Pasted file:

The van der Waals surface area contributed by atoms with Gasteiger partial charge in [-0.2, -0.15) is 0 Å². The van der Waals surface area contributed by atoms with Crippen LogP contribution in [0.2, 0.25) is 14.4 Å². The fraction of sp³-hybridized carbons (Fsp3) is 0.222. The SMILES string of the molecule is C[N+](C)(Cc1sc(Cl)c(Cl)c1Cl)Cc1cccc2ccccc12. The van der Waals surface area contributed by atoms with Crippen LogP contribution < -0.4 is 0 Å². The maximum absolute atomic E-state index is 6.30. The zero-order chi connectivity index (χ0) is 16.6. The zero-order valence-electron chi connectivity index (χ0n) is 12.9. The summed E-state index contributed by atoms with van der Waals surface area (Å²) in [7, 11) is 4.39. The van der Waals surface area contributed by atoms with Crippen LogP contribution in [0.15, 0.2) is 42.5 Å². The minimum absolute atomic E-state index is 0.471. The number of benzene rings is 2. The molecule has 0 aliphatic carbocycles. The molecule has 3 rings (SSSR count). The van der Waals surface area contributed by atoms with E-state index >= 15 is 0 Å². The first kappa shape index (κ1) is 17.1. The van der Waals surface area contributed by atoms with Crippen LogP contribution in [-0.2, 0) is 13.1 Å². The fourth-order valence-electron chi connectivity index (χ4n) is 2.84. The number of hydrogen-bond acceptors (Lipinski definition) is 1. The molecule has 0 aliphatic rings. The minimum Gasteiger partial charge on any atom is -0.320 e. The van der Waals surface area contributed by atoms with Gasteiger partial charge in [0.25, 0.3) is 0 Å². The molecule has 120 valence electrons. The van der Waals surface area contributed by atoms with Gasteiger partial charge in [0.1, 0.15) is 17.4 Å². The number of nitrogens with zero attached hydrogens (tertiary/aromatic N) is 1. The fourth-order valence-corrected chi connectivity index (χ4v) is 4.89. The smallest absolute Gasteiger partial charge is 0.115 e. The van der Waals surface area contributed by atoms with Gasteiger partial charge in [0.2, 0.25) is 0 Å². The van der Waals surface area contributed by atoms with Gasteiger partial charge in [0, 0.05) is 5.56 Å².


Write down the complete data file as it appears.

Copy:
The van der Waals surface area contributed by atoms with Gasteiger partial charge in [-0.2, -0.15) is 0 Å². The van der Waals surface area contributed by atoms with Crippen LogP contribution in [0.2, 0.25) is 14.4 Å². The fraction of sp³-hybridized carbons (Fsp3) is 0.222. The SMILES string of the molecule is C[N+](C)(Cc1sc(Cl)c(Cl)c1Cl)Cc1cccc2ccccc12. The van der Waals surface area contributed by atoms with Crippen LogP contribution < -0.4 is 0 Å². The maximum absolute atomic E-state index is 6.30. The zero-order chi connectivity index (χ0) is 16.6. The zero-order valence-electron chi connectivity index (χ0n) is 12.9. The summed E-state index contributed by atoms with van der Waals surface area (Å²) in [7, 11) is 4.39. The van der Waals surface area contributed by atoms with Crippen LogP contribution in [0.15, 0.2) is 42.5 Å². The minimum absolute atomic E-state index is 0.471. The number of benzene rings is 2. The molecule has 0 aliphatic carbocycles. The molecule has 3 rings (SSSR count). The van der Waals surface area contributed by atoms with E-state index >= 15 is 0 Å². The first kappa shape index (κ1) is 17.1. The van der Waals surface area contributed by atoms with Crippen LogP contribution in [-0.2, 0) is 13.1 Å². The fourth-order valence-electron chi connectivity index (χ4n) is 2.84. The number of hydrogen-bond acceptors (Lipinski definition) is 1. The molecule has 0 aliphatic rings. The minimum Gasteiger partial charge on any atom is -0.320 e. The van der Waals surface area contributed by atoms with Gasteiger partial charge in [0.25, 0.3) is 0 Å². The molecule has 120 valence electrons. The van der Waals surface area contributed by atoms with Gasteiger partial charge in [0.1, 0.15) is 17.4 Å². The number of nitrogens with zero attached hydrogens (tertiary/aromatic N) is 1. The fourth-order valence-corrected chi connectivity index (χ4v) is 4.89. The smallest absolute Gasteiger partial charge is 0.115 e. The van der Waals surface area contributed by atoms with Gasteiger partial charge in [0.2, 0.25) is 0 Å². The van der Waals surface area contributed by atoms with Gasteiger partial charge in [0, 0.05) is 5.56 Å².